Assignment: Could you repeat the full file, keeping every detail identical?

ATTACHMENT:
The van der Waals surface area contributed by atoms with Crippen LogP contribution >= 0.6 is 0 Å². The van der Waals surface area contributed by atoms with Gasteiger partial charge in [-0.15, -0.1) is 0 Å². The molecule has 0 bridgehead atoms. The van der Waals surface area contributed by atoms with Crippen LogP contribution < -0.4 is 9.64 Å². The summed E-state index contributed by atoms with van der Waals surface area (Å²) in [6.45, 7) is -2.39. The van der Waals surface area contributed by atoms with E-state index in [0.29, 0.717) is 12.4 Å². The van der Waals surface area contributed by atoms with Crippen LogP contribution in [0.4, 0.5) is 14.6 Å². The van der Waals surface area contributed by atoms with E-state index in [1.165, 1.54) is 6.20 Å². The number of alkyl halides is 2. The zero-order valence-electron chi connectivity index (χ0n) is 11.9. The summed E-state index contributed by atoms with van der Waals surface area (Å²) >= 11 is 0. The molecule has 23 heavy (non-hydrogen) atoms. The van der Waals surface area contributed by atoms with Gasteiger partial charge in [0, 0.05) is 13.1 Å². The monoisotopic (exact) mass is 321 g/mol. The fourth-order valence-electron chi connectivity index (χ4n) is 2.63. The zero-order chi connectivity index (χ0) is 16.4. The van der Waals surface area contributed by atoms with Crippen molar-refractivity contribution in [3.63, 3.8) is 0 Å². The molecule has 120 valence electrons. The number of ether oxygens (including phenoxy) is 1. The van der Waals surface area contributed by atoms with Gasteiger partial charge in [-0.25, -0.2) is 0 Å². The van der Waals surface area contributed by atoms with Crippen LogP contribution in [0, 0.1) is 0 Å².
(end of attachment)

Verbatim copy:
The van der Waals surface area contributed by atoms with Crippen LogP contribution >= 0.6 is 0 Å². The van der Waals surface area contributed by atoms with Gasteiger partial charge in [-0.15, -0.1) is 0 Å². The molecule has 0 bridgehead atoms. The van der Waals surface area contributed by atoms with Crippen LogP contribution < -0.4 is 9.64 Å². The summed E-state index contributed by atoms with van der Waals surface area (Å²) in [6.45, 7) is -2.39. The van der Waals surface area contributed by atoms with E-state index in [0.29, 0.717) is 12.4 Å². The van der Waals surface area contributed by atoms with Crippen LogP contribution in [0.4, 0.5) is 14.6 Å². The van der Waals surface area contributed by atoms with E-state index in [1.165, 1.54) is 6.20 Å². The number of alkyl halides is 2. The zero-order valence-electron chi connectivity index (χ0n) is 11.9. The summed E-state index contributed by atoms with van der Waals surface area (Å²) >= 11 is 0. The molecule has 23 heavy (non-hydrogen) atoms. The van der Waals surface area contributed by atoms with Gasteiger partial charge in [0, 0.05) is 13.1 Å². The monoisotopic (exact) mass is 321 g/mol. The fourth-order valence-electron chi connectivity index (χ4n) is 2.63. The zero-order chi connectivity index (χ0) is 16.4. The van der Waals surface area contributed by atoms with Crippen molar-refractivity contribution in [3.63, 3.8) is 0 Å². The molecule has 120 valence electrons. The number of ether oxygens (including phenoxy) is 1. The van der Waals surface area contributed by atoms with Gasteiger partial charge in [-0.25, -0.2) is 0 Å². The van der Waals surface area contributed by atoms with Crippen LogP contribution in [0, 0.1) is 0 Å².